Putting the “Chew” in Chewing Gum

Far from the days of heating spruce on the stove, chicle-based chewing gum manufacture, like that of other industrial foods such as canned soup or Jell-O, grew exponentially in the first few decades of the twentieth century. According to an economic journal published in 1935, between 1914 and 1929, consumption increased from 39 sticks per person to 109 sticks. Gum exports increased from less than $200,000 to over $1.5 million; the value of the product produced in 1929 was approximately $60 million, and the value of the raw material was $23 million.

The raw material for gum was sourced outside of the United States. In the Yucatan peninsula, for example, American companies (supported by government subsidies) owned over 150 miles of land to harvest supplies of chicle. At these sites, skilled laborers known as “Chicleros” tapped the Sapodilla trees for sap before treating and preparing the chicle for export. Either factories in Central America or the United States further portioned the chicle and processed it for distribution.

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Group of Native Mexican Chicleros, c.1923. Library of Congress Prints and Photographs Division.

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Bringing Chicle to Refining Camp, c.1923. Library of Congress Prints and Photographs Division.

The popularity of chewing gum resulted in innovations in the technology of gum manufacture and packaging, helping to make chewing gum more available at a lower price. Organized production stressed maximum efficiency, and corporate methods shaped companies’ access to ingredients, methods for quality control, and industrial processing. Transforming gum into a commodity required that companies like American Chicle invest capital in industrial facilities and commit to assembly-line methods of manufacture.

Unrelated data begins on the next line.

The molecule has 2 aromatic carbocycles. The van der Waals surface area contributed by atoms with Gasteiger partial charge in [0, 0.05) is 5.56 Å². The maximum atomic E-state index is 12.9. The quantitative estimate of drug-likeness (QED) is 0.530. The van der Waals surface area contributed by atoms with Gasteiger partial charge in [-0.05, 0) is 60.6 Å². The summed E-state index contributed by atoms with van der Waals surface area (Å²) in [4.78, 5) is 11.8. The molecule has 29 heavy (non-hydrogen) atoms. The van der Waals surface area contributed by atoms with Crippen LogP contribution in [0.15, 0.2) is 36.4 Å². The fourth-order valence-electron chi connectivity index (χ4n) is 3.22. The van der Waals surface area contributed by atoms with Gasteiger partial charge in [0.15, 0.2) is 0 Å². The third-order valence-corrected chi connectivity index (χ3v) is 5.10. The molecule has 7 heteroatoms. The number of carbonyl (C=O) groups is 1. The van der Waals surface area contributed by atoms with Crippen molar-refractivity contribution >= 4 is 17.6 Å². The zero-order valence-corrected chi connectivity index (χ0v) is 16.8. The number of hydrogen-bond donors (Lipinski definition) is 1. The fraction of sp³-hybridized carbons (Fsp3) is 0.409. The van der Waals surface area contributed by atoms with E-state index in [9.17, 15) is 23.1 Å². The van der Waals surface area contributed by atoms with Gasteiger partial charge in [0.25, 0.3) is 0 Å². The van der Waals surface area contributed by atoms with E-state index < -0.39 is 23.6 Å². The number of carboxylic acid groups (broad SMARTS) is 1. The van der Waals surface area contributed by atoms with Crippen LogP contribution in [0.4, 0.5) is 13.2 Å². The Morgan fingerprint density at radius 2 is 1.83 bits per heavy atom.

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Women Peparing Gum-Wrapping Machine at the American Chicle Company Plant, c.1923. Library of Congress Prints and Photographs Division Washington

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Packing Chiclets at the American Chicle Company Plant, c.1923. Library of Congress Prints and Photographs Division Washington

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Chicle Packing Line at the American Chicle Company, c.1923. Library of Congress Prints and Photographs Division Washington

Women and children were overwhelmingly present in chewing gum manufacturing factories, employed to cut, shape, wrap and package gum for shipping. Donning crisp white uniforms with sanitary hats, women worked alongside men at lower wages. The presence of women in factories, while hardly new or novel by the 20th century, demonstrated the popularity chewing gum. As consumer demand increased, so did opportunities for women’s employment. Working in chewing gum plants provided limited but sought-after opportunities for financial and social independence

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